Auburn, Ala.—When Auburn hits the field Saturday at 1 p.m. it will be the final home game for 13 seniors that have been a part of some great times and also some struggles as Tigers. One of the most pivotal players in the class is running back Onterio McCalebb. One of the most versatile players in Auburn history for his running ability, kickoff returns, catching passes, and play covering kicks on special teams, the speedster said it’s tough to think that his last game in Jordan-Hare Stadium is quickly approaching.
“It’s finally coming to an end,” McCalebb said. “I feel like it came really fast for me. Saturday we’re going to go out there and try to win a game. It’s going to be my last game in that stadium and I’m going to miss it. I love it and all the Auburn fans and all the coaches.”
Part of a senior class that has 32 wins in its career, McCalebb will leave his Auburn career as one of the top multi-purpose players not only for the Tigers, but in SEC history. He’s just the second player in league history with more than 2,000 yards rushing, 1,000 kick return yards, and 500 receiving yards. He also ranks first among active players in career rushing yards per carry, with a 6.40 average in 48 games.
With all those numbers to fall back on, McCalebb said it’s one play that comes to mind when he looks back on his career at Auburn.
Tied with LSU 17-17 with just over six minutes left in the game in 2010, Auburn started a possession on its own 10-yard line needing to drive the length of the field to take the lead. Following a 16-yard rush by quarterback Cam Newton and a four-yard gain by Michael Dyer, it was McCalebb’s turn to take center stage.
Taking the handoff he cut outside and was quickly off to the races. Beating LSU defensive back Patrick Peterson to the goal line, McCalebb’s 70-yard touchdown run proved to be the game winner for Auburn and one of the signature plays of the year on the way to the BCS National Championship.
“That whole year we were bouncing back from number one to number two,” McCalebb said. “We were undefeated and everybody else was undefeated. We kept bouncing back and forth and never could just sit in that number one spot. Finally when we got there people were saying we were going to lose to this team or that team. We went out there and proved everybody wrong.
“We had LSU coming in and everybody said we were going to lose. That whole year we were fighting and it came down to everyone doing their job. The ball was in my hands and everybody did their job so I had to take it the distance.”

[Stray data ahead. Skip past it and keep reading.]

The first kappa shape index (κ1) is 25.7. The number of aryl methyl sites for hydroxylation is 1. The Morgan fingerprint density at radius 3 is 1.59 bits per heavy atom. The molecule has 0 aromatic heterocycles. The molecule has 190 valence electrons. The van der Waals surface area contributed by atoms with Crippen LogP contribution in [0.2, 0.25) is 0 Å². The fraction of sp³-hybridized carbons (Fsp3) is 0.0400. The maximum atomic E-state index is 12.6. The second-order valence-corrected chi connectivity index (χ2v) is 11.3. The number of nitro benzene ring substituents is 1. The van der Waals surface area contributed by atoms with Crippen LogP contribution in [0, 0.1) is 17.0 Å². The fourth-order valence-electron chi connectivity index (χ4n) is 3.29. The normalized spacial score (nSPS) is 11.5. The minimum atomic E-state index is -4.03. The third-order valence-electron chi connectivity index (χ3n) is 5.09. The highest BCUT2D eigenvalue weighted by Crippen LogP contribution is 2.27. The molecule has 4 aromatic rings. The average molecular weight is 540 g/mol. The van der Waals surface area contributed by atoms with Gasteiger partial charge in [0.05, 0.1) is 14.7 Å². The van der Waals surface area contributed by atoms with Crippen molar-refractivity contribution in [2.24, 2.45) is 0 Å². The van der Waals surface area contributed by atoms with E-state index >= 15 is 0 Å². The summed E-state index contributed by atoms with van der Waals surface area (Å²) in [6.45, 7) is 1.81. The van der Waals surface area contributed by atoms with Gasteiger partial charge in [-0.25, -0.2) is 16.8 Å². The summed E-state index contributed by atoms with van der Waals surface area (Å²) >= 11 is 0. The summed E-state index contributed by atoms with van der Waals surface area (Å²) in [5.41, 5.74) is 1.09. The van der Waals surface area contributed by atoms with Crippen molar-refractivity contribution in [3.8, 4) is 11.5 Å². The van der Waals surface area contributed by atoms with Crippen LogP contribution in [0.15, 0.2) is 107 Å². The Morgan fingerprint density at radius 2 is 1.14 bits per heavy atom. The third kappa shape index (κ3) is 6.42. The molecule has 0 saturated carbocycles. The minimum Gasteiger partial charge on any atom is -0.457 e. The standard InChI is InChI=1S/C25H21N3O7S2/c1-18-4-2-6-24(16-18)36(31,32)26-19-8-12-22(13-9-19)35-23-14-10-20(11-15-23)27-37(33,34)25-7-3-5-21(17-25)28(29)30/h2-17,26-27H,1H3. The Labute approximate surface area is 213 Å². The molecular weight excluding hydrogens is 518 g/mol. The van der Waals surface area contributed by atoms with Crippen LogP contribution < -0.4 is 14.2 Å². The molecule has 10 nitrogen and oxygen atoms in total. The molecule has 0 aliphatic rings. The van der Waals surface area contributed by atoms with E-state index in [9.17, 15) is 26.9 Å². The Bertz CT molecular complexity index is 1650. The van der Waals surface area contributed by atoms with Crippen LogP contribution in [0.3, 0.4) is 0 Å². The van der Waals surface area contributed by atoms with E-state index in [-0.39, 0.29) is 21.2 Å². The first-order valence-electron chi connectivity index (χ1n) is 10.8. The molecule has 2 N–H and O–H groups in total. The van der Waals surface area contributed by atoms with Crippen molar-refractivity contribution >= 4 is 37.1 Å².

McCalebb races for his touchdown against LSU
Going from the national title less than two years ago to now having one of the worst seasons in school history is a tough thing to handle for McCalebb and his fellow seniors. While he knows the fans aren’t happy with how things have gone he believes this group will still be remembered for what it has accomplished rather than how it finished.
“I don’t think fans are going to base our careers off this season,” McCalebb said. “I have been playing ball here since I was a freshman. As soon as I stepped on campus I have been playing ball. I love the Auburn fans and I know they love me.”
That love for Auburn is something that shines through from McCalebb. Coming to Auburn has a shy running back that let his game to the talking, he will leave the Plains as one of the leaders for the Tigers and a veteran players look up to. He said he’ll also leave with something not many others across the country will ever have, a ring.
“I believe after we play Alabama I’m going to be able to forget about this year and move on because I’m going to have to move on with my life,” McCalebb said. “I’m going to be out in the real word and trying to do the things I want to do. I definitely didn’t want to have a season like this, but you win some and you lose some. Ten years from now I’m going to look back and be able to say what a lot of people can’t say, I won a national championship.”
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